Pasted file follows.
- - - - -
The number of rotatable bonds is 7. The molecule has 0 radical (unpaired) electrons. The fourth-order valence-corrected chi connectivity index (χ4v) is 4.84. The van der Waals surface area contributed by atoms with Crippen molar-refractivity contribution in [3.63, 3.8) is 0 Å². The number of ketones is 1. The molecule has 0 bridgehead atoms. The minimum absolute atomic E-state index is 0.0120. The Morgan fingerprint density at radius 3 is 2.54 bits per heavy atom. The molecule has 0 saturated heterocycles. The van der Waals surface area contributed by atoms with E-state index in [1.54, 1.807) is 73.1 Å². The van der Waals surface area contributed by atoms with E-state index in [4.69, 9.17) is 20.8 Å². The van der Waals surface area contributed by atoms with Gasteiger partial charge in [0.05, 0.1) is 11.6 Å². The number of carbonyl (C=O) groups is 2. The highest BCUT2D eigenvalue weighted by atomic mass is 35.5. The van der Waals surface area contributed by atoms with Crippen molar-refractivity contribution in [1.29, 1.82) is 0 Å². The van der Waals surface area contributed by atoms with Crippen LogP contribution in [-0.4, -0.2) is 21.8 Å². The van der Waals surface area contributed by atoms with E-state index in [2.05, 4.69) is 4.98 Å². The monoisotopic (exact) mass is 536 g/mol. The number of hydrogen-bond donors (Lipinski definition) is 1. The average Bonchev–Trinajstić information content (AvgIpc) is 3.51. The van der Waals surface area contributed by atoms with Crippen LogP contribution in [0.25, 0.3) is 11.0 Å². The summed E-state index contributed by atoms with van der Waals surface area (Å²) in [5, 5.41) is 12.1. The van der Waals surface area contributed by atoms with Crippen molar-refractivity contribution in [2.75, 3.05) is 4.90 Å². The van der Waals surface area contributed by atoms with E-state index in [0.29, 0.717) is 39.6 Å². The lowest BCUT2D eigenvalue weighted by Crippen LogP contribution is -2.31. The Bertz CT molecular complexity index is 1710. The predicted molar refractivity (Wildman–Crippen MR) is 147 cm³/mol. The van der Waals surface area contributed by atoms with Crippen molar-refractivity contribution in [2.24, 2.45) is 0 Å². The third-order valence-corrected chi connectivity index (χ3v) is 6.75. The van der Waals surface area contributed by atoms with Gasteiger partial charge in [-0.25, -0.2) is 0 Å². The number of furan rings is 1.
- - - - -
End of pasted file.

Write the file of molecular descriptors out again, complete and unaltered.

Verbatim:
The number of rotatable bonds is 7. The molecule has 0 radical (unpaired) electrons. The fourth-order valence-corrected chi connectivity index (χ4v) is 4.84. The van der Waals surface area contributed by atoms with Crippen molar-refractivity contribution in [3.63, 3.8) is 0 Å². The number of ketones is 1. The molecule has 0 bridgehead atoms. The minimum absolute atomic E-state index is 0.0120. The Morgan fingerprint density at radius 3 is 2.54 bits per heavy atom. The molecule has 0 saturated heterocycles. The van der Waals surface area contributed by atoms with E-state index in [1.54, 1.807) is 73.1 Å². The van der Waals surface area contributed by atoms with E-state index in [4.69, 9.17) is 20.8 Å². The van der Waals surface area contributed by atoms with Gasteiger partial charge in [0.05, 0.1) is 11.6 Å². The number of carbonyl (C=O) groups is 2. The highest BCUT2D eigenvalue weighted by atomic mass is 35.5. The van der Waals surface area contributed by atoms with Crippen molar-refractivity contribution in [1.29, 1.82) is 0 Å². The van der Waals surface area contributed by atoms with Crippen LogP contribution in [-0.4, -0.2) is 21.8 Å². The van der Waals surface area contributed by atoms with E-state index in [2.05, 4.69) is 4.98 Å². The monoisotopic (exact) mass is 536 g/mol. The number of hydrogen-bond donors (Lipinski definition) is 1. The average Bonchev–Trinajstić information content (AvgIpc) is 3.51. The van der Waals surface area contributed by atoms with Crippen LogP contribution in [0.25, 0.3) is 11.0 Å². The summed E-state index contributed by atoms with van der Waals surface area (Å²) in [5, 5.41) is 12.1. The van der Waals surface area contributed by atoms with Crippen molar-refractivity contribution in [2.75, 3.05) is 4.90 Å². The van der Waals surface area contributed by atoms with E-state index in [0.29, 0.717) is 39.6 Å². The lowest BCUT2D eigenvalue weighted by Crippen LogP contribution is -2.31. The Bertz CT molecular complexity index is 1710. The predicted molar refractivity (Wildman–Crippen MR) is 147 cm³/mol. The van der Waals surface area contributed by atoms with Crippen molar-refractivity contribution in [2.24, 2.45) is 0 Å². The third-order valence-corrected chi connectivity index (χ3v) is 6.75. The van der Waals surface area contributed by atoms with Gasteiger partial charge in [-0.25, -0.2) is 0 Å². The number of furan rings is 1.